The great masters: Virginia Bailey (Part 1)

Virginia Bailey (nicknamed “Ginger”) was born on September 21, 1928 in New York City as the third child of Charles Bailey and Ida Mayhew, two music teachers. Life would soon bring its share of challenges though, with her father leaving the family home in the late 1930’s, her brother being institutionalized due to tuberculosis, and her sister Frannie dying of pneumonia in 1938. On top of all that, Virginia got struck by lightning the previous winter, which left her with heart problems.

By 1942, a media campaign had been launched to encourage middle and upper class white women to enter the workforce to make up for the lack of men who were at war. Virginia dropped out of high school at age 14 and started working for a general contractor in Fairhaven, Massachusetts, who ended up using a photo of her while she was painting a house to advertise his business.

As fate would have it, the picture was noticed and Virginia was hired by famous costume designer Gilbert Adrian to become the model for his “Saint and Sinner” perfume line ad campaign, which ran in Vogue and Town and Country magazines from 1944 to 1946. She continued on her newly found modelling career and became the face for Charbert’s “Breathless…Fabulous” perfume line.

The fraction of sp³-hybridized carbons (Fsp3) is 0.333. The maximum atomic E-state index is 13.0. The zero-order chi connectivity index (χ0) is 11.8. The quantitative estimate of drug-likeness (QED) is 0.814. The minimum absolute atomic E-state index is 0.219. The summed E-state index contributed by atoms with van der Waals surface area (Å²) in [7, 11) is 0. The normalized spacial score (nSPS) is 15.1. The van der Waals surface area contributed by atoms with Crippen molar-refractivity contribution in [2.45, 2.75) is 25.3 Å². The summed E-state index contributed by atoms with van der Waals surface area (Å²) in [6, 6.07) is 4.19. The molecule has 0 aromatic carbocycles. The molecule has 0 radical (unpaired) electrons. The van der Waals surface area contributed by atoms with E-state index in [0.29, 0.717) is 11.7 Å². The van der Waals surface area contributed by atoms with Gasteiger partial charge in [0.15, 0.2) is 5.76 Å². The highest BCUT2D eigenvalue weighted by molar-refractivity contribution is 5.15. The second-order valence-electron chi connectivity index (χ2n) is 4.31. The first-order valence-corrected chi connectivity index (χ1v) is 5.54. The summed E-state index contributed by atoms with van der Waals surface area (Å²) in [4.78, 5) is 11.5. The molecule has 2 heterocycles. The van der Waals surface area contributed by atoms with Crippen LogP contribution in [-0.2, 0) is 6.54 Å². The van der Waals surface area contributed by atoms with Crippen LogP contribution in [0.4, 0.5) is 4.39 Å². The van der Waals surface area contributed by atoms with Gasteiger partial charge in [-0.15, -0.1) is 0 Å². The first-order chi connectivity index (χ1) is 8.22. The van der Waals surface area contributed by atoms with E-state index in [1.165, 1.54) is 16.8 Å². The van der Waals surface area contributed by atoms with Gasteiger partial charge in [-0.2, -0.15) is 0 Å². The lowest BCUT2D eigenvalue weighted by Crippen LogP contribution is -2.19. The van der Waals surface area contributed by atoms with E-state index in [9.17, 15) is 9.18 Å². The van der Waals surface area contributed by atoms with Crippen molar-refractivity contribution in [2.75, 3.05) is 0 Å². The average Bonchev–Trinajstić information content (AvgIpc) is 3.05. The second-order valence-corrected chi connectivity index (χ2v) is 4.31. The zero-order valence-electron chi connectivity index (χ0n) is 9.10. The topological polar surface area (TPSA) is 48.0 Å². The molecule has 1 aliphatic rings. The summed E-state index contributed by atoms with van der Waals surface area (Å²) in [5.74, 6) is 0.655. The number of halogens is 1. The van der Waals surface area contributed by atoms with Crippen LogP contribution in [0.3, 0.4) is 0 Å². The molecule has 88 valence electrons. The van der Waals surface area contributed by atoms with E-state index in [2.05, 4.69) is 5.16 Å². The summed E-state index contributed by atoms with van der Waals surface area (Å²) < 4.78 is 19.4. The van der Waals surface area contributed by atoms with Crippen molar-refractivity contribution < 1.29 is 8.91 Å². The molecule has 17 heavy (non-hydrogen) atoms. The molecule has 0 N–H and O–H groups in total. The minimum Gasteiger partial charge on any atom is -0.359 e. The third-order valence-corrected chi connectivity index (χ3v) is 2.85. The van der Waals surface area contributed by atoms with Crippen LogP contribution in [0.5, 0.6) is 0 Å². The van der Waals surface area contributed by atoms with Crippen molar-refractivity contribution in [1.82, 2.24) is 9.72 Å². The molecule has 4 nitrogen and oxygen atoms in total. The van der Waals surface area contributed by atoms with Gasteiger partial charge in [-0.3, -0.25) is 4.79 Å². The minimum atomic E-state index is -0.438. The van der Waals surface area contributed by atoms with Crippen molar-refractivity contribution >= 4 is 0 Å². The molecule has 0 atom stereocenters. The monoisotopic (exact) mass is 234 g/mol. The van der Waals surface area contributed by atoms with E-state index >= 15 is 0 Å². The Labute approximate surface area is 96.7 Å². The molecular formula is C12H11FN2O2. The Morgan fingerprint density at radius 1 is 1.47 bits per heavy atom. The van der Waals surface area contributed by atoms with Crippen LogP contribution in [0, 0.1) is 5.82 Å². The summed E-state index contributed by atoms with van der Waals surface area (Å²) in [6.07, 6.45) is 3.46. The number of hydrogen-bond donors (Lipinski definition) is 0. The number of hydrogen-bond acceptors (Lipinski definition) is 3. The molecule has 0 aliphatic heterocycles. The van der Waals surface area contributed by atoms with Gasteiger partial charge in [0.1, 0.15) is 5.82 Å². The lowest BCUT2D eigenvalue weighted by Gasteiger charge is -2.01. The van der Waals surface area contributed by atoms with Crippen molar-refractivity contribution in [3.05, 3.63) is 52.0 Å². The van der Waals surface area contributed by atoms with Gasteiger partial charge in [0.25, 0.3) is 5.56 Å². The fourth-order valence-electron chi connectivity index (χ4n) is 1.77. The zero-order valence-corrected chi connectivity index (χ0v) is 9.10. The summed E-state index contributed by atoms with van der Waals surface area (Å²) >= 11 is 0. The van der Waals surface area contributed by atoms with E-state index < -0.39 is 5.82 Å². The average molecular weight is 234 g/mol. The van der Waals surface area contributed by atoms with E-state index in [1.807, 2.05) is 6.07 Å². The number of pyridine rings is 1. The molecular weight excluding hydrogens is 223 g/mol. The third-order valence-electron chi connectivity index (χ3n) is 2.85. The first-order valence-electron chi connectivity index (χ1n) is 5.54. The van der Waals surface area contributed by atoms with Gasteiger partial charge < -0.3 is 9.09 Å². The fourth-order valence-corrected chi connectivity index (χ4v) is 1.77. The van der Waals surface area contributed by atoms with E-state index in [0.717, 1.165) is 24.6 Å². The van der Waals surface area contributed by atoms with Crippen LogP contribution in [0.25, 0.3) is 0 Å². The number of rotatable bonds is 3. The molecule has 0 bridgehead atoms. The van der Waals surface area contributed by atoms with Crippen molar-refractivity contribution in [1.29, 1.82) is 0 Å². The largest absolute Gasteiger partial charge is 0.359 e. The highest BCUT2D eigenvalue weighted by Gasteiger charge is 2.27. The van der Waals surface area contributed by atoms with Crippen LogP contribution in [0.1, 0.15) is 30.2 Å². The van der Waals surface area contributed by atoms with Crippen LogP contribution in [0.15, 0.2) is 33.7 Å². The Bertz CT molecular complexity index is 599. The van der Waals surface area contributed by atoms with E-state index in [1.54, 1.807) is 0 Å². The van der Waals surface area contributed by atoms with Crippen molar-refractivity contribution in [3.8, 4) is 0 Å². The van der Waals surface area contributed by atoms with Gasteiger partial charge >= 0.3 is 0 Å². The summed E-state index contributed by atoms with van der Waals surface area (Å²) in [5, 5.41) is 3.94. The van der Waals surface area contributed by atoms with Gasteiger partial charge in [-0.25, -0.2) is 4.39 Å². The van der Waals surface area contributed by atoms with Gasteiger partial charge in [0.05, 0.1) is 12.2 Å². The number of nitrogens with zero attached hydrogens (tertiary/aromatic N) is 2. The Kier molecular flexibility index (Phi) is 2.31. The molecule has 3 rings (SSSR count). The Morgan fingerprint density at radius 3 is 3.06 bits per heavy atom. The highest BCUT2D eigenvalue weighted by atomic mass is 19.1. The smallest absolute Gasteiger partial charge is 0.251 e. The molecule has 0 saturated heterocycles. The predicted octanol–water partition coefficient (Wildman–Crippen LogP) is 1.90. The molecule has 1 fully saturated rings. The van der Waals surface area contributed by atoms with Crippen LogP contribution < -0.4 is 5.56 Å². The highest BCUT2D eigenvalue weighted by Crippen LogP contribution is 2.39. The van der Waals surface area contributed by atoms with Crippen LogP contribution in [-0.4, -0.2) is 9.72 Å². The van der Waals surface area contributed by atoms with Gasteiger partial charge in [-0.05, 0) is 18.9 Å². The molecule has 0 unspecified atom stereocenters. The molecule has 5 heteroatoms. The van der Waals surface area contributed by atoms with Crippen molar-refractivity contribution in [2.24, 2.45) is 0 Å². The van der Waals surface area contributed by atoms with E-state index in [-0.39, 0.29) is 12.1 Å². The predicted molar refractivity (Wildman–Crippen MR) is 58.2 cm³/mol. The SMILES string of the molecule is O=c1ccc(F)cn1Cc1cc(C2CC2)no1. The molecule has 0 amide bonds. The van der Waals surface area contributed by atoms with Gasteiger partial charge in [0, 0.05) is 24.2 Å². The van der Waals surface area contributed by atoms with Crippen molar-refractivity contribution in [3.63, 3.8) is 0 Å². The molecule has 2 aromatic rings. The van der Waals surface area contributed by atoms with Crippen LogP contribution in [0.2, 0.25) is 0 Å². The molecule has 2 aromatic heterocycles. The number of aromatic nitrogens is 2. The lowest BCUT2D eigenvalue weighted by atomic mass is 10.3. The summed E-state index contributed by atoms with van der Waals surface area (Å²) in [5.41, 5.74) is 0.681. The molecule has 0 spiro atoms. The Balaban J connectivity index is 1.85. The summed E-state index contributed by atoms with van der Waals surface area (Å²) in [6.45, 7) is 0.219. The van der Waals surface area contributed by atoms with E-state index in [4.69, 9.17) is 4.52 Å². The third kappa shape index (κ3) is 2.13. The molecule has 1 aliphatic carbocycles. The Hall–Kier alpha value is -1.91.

Virginia was able to move to New York’s Greenwich Village, where she played the guitar and performed folk songs at various local night clubs. There, at age 17, she met renown archaeologist and early Beat Circle member, Haldon Chase. Chase introduced her to his circle of literary friends, where her extrovert and spontaneous personality made quite an impression. With the end of the war in sight, Ginger’s family pressured her to leave her modeling and singing career in order to get married. She and Chase exchanged vows in 1945 after his graduation from Columbia University and the couple moved to his family’s home in Denver, Colorado.

Virginia took an active part in Chase’s field work and she followed him when he went to study the Zapotec language in Mexico. Not the sort of person to stay idle, she spent her time collecting Mexican folk songs, but Chase’s desire to have her focus on house tasks clashed with Virginia’s fierce independence, and the two eventually divorced in 1951.

When she returned to New York she started singing at the Village Vanguard, but needing a fresh start, she changed her professional name from Ginger Bailey to Ginny Mayhew around 1953 and spent about two years in the Caribbean performing songs at nightclubs in Haiti, Santa Domingo, and the U.S Virgin Islands.

Source: Aikido Journal

To be continued…

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